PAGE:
Hey, I’m doing a kids’ book club event and a signing at the Comix Experience comic book shop in San Francisco this coming Sunday, February 11!

Check out the store’s Facebook page for the details!

See you soon, Bay Area!

How I Write a Comic Book Script

The other week I posted a few tweets about the practical steps I take when writing a comic book script. The thread took off and the initial tweet has now been viewed almost half a million times (!!!).  So here’s the whole thread, all cleaned up and expanded on — hope it’s helpful! (And if you’re intrigued by my ideas, please do subscribe to my email newsletter!)

How I Write a Comic Book Script

A big note up front: Everyone has a different process! This is just what works for me, right now, for the most part, most of the time. Be sure to check out what other writers do as well — here’s a fun thread from Tim Seeley describing his process, for example. Then figure out what works for you and do that.

So here’s what I do:

Just one example of my brilliant outlining.

1. Outline the whole thing. This is an entire topic unto itself. But if my outline is really working, it nails the big plot beats as well as the big emotional turning points and thematic brushstrokes — all the essential things that make the story work and matter. A great outline means the scripting goes MUCH more smoothly.

2. Break the outline down into pages.

3A. Break pages down into panels first, then add dialogue.

OR, depending on the scene and how I’m feeling:

3B: Hammer out some dialogue first, then break the pages down into panels.

NOTE: When determining panel breakdowns and page breaks, I always try end a page with some kind of mini cliffhanger. A question, a half finished thought, an action that gets completed on the next page. Gotta keep people turning pages!

4. Write from the beginning, but if I get stuck, skip around and write the easier scenes first.

5. Go back and write the harder scenes, which are easier now that I’ve done the rest.

6. If I’m really stuck on a scene/beat, call up my editor and talk it out. Editors are awesome. Sometimes they just nod and say “uh huh” and let me blab until I work it out. Sometimes they ask just the right questions. These calls ALWAYS help.

7. Rewrite the easier scenes now that I’ve written the harder scenes and know my story better.

8. Revisit the harder scenes again now that I’ve figured out what I needed to tweak in the easier scenes.

9. Go through and edit everything multiple times, paying special attention to little details, making sure I’m explaining what needs to be explained for the artist, and making sure that if, during revisions, I’ve added some detail or bit later in the script, I’m properly setting it up if necessary earlier in the script.

10. Turn it in when I run out of time.

11. Enjoy that fourteen minutes of calm you get after turning in a script.

12. Get feedback from my editors/creative collaborators and work on revisions.

13. Figure out what it’s REALLY all about and make the subtle dialogue and action tweaks that bring out that deeper theme/emotional thread.

Hardest parts of writing a script:

  • The outline.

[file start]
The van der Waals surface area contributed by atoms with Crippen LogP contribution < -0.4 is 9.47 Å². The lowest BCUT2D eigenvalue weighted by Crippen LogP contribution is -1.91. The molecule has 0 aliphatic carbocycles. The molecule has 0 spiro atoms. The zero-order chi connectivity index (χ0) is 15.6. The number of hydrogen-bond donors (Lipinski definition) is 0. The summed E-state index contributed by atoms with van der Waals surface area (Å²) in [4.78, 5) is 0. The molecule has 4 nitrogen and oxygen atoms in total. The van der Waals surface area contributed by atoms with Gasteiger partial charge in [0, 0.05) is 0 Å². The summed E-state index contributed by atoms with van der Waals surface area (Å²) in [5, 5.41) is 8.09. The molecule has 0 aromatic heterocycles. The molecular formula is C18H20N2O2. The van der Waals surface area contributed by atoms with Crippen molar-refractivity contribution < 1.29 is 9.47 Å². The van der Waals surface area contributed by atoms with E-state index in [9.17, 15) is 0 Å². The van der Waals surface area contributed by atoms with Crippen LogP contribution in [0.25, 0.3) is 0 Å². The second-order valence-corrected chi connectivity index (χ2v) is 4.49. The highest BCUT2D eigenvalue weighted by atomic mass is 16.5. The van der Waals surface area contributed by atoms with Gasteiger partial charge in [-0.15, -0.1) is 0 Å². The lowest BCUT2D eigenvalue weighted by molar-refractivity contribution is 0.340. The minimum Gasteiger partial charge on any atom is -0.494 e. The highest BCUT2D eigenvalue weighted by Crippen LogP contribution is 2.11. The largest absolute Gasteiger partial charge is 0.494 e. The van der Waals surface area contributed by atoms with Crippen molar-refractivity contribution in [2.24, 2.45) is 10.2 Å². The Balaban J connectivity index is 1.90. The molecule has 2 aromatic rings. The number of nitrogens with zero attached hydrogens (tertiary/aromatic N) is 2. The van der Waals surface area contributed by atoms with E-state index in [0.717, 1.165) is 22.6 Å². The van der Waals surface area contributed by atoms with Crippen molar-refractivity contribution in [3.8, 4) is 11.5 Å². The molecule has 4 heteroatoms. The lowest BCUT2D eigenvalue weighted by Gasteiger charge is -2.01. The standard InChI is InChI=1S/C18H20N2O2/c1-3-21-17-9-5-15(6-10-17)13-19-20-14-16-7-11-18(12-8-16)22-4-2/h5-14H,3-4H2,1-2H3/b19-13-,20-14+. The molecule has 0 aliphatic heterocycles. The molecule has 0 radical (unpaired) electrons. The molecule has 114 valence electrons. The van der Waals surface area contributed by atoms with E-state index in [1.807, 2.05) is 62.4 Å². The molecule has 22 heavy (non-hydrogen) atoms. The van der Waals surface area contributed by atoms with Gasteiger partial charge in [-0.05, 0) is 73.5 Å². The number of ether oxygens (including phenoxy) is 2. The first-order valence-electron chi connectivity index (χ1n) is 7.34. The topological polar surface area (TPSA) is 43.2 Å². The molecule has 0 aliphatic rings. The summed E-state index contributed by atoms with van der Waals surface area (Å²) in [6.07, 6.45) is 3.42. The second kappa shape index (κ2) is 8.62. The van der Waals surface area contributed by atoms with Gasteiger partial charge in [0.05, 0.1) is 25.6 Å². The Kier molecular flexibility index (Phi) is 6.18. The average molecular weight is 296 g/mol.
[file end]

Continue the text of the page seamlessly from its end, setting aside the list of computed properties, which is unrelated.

• The beginning (particularly working in exposition seamlessly in a serial story).
  • The ending/cliffhanger.
  • Pages 14-16 or so. Those beats before the climax.

(p.s. it’s all hard, sorry.)

Other thoughts:

There’s an interesting mechanical aspect to writing a script. Where you come up against page count limits, for example, and realize that helps you make decisions that work. For example, every once in a while, I’ll have a three page scene that’s hard to crack. So I’ll write everything that precedes & follows it. And suddenly I discover that there’s only a page left for the tricky scene — and that’s all it needed. Or maybe I don’t really need it at all.

(Relatedly, more than once, when I’ve had a huge amount of trouble figuring out how to crack a scene, I ultimately discovered that I didn’t need the scene. I had trouble cracking it because it didn’t belong.)

Two general notes to myself that always seems to work: Give your characters quiet moments that dramatize character, especially early in the script/story, and give the big emotional beats time to play out. Let it breathe when it needs to breathe.

There’s a kind of unspoken, panicky pressure, particularly in superhero comics, to blow something up pretty quickly. Understandable. Gotta grab people’s attention in five page previews. But action without emotional drama falls flat. Gotta take the time to build character and emotional drive.

Other ongoing activities essential to the writing process:

A. Drink a glass of water.

B. Get enough sleep and food.

C. Acknowledge that whatever you’re writing this very instant isn’t perfect, but you’re gonna revise it and make it better and “perfection” is an illusion anyway.

Finally, if you’re looking for more comics making advice from yours truly, please feel free to check out MAKE COMICS LIKE THE PROS, a how-to book I co-wrote with the great Fred Van Lente with amazing art by Colleen Coover.

And finally finally, if you like this kind of advice, please do subscribe to my revamped email newsletter, where I’ll be sharing this kind of thing regularly, along with all kinds of other sneak peeks and bonuses!

Thanks much and keep on writing!